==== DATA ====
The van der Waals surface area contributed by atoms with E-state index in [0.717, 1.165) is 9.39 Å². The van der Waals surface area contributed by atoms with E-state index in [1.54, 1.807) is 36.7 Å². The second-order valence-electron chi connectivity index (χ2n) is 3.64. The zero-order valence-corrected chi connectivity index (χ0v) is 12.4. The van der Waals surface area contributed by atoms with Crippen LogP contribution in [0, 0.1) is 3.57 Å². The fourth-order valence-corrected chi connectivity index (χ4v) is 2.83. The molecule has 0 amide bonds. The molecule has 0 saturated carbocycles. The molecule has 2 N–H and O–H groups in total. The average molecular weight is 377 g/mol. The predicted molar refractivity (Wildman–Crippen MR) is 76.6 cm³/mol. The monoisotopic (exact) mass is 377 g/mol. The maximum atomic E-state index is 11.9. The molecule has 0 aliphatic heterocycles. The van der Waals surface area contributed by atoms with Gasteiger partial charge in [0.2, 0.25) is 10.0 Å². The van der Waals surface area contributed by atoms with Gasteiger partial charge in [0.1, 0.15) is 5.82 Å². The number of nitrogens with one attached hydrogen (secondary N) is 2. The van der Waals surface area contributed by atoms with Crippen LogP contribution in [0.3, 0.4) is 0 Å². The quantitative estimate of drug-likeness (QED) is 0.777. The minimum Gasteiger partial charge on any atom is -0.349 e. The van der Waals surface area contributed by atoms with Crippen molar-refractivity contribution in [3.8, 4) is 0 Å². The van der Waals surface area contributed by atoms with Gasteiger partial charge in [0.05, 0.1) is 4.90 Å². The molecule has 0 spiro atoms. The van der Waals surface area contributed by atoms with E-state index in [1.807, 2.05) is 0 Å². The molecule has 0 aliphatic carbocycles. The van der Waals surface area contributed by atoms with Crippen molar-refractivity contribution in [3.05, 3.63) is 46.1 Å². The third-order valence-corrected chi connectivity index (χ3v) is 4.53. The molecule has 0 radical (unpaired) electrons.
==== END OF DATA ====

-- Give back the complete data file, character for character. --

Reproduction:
The van der Waals surface area contributed by atoms with E-state index in [0.717, 1.165) is 9.39 Å². The van der Waals surface area contributed by atoms with E-state index in [1.54, 1.807) is 36.7 Å². The second-order valence-electron chi connectivity index (χ2n) is 3.64. The zero-order valence-corrected chi connectivity index (χ0v) is 12.4. The van der Waals surface area contributed by atoms with Crippen LogP contribution in [0, 0.1) is 3.57 Å². The fourth-order valence-corrected chi connectivity index (χ4v) is 2.83. The molecule has 0 amide bonds. The molecule has 0 saturated carbocycles. The molecule has 2 N–H and O–H groups in total. The average molecular weight is 377 g/mol. The predicted molar refractivity (Wildman–Crippen MR) is 76.6 cm³/mol. The monoisotopic (exact) mass is 377 g/mol. The maximum atomic E-state index is 11.9. The molecule has 0 aliphatic heterocycles. The van der Waals surface area contributed by atoms with Gasteiger partial charge in [0.2, 0.25) is 10.0 Å². The van der Waals surface area contributed by atoms with Gasteiger partial charge in [0.1, 0.15) is 5.82 Å². The number of nitrogens with one attached hydrogen (secondary N) is 2. The van der Waals surface area contributed by atoms with Crippen LogP contribution in [0.3, 0.4) is 0 Å². The quantitative estimate of drug-likeness (QED) is 0.777. The minimum Gasteiger partial charge on any atom is -0.349 e. The van der Waals surface area contributed by atoms with Crippen molar-refractivity contribution in [3.8, 4) is 0 Å². The van der Waals surface area contributed by atoms with Gasteiger partial charge in [0.05, 0.1) is 4.90 Å². The molecule has 0 spiro atoms. The van der Waals surface area contributed by atoms with E-state index in [1.807, 2.05) is 0 Å². The molecule has 0 aliphatic carbocycles. The van der Waals surface area contributed by atoms with Crippen molar-refractivity contribution in [3.05, 3.63) is 46.1 Å². The third-order valence-corrected chi connectivity index (χ3v) is 4.53. The molecule has 0 radical (unpaired) electrons.